What is the new Covid-19 variant 'Pirola' and has it reached MENA?

What is the new Covid-19 variant 'Pirola' and has it reached MENA?
With the new Covid-19 variant Pirola spreading to at least eight countries, The New Arab looks at whether the variant has yet reached the Middle East and North Africa.
4 min read
04 September, 2023
Pirola is just one of many variants of Covid-19, but the sheer variety in its mutations means it could become dominant and evade immunity [Getty]

Though many treat the Covid-19 pandemic as a thing of the past, global health surveillance teams and scientists continue to keep a close eye on how the virus is changing. The newest sub-variant that is causing epidemiologists most concern is called BA.X, nicknamed Pirola by scientists.

What is the new Covid-19 variant and is it dangerous?

This heavily mutated sub-variant of Omicron has been described by epidemiologists as "the real deal", meaning it potentially has the capacity to spread rapidly and become the dominant variant. The main concern, though not yet backed up by scientific data, is that Pirola could evade immune responses, whether from vaccination or previous infection, and cause complications, mostly in vulnerable people, that could see health services overwhelmed.

Pirola was first picked up by World Health Organisation (WHO) surveillance teams last month. Despite its potential, the sub-variant has not yet been classified as a "variant of concern" like Omicron was in 2021, but rather as a "variant of interest", meaning it requires close monitoring.  

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Has Pirola reached the Middle East and North Africa?

In short, yes. Globally, less than 30 cases of Pirola have been recorded, but this is not as reassuring as it ought to be. This small number of cases has been found spread across at least eight different countries, namely the US, UK, Canada, Sweden, Denmark, Portugal, South Africa and Israel. This means that the sub-variant is transmitting in ways that global and local health bodies are not fully detecting.

So, while Israel is the only country in MENA region that has a confirmed Pirola case, its presence there indicates that it is almost certainly prevalent - without detection - in other countries in the region.

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What can be done about it, could there be more lockdowns? 

As well as normal precautions such as wearing face masks and washing you hands regularly, countries such as the UK and Israel have rolled out booster vaccinations for the most vulnerable to protect against any potential spikes in Covid-19 cases.

Keeping track of Pirola could be extremely difficult in MENA, especially among the region's large population of refugees and displaced peoples.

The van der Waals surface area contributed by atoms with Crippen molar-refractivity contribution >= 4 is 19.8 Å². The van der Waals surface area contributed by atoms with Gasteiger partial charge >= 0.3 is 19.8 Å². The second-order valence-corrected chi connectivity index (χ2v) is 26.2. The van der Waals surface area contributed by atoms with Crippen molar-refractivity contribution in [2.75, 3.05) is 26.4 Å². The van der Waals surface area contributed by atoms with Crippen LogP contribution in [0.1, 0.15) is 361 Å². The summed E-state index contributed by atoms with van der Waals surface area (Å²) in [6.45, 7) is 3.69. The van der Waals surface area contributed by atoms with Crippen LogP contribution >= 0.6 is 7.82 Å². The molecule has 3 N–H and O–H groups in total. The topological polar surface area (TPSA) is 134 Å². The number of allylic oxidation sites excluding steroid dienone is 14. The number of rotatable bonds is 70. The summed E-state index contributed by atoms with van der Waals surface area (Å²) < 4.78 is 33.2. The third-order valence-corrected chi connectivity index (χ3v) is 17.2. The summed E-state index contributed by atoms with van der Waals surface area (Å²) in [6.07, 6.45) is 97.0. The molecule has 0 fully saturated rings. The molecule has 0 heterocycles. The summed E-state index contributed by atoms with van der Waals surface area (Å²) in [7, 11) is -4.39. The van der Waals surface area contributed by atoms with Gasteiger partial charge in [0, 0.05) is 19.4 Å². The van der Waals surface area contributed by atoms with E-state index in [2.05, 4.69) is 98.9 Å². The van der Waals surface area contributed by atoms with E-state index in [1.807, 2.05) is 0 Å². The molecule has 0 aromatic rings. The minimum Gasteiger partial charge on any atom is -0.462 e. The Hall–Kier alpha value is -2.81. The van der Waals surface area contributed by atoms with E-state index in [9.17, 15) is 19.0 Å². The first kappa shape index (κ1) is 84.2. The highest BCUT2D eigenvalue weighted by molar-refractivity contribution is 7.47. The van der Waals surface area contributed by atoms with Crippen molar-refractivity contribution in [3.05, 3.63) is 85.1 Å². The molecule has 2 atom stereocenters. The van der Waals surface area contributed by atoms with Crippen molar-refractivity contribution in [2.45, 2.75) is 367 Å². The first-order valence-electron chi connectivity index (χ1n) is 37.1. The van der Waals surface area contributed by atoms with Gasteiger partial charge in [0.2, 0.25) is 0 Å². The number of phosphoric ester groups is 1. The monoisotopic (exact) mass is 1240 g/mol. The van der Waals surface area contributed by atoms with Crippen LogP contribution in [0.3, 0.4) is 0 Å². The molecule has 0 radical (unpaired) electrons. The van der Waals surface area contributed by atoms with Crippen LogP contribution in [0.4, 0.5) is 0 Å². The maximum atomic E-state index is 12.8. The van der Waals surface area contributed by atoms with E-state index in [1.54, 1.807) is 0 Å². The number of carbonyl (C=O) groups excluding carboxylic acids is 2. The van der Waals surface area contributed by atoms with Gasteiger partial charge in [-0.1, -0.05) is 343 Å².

Experts say that if you have not yet had any or all of your Covid-19 vaccines, you should do so immediately to diminish the chances of catching, spreading and facing severe illness from Pirola and all variants of the virus.

The chances of governments implementing lockdowns again are quite slim. In a worst case scenario, based on what we currently know about Pirola so far, the approach to mitigating the virus would likely resemble that of Omicron.

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As opposed to lockdowns, this could mean the reintroduction of widespread testing, self-isolation and contact tracing for those infected or potentially exposed to infection.

It could also mean the introduction of booster shots and potentially bringing back mask regulations in public places. However, the former would be seen as hugely controversial in many countries due to the propensity of Covid-19 conspiracy theories, denialism, and disinformation.

In MENA, Turkey, despite having no confirmed Pirola cases, has issued a call for all people with Covid-like symptoms to get a PCR test, so the government can track potential Pirola cases. In contrast, in Kuwait the prominent MP Shuaib Al-Muwaizri reacted to the news of Pirola by calling for the WHO office in the country to be closed down, claiming it is part of a conspiracy to introduce more lockdowns and reduce the world's population to 1 billion people. 

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What are the symptoms of Pirola, and is it more dangerous than other variants of  Covid-19?

The symptoms of Pirola are very similar to other forms of Covid-19 and include runny nose, headache, fatigue, sneezing and a sore throat. For most people, it would cause only mild illness.

However, the reason health experts believe it could have the potential to be more dangerous to vulnerable people, such as elderly people and those with diminished immune systems, due to the sheer amount of mutations. These mutations are what give it the capabilities to evade vaccinations and immunity.

There is not yet evidence of Pirola driving a recent jump in Covid infections, hospitalisations and deaths in places like the UK and US, but scientists have warned that the data could change on this.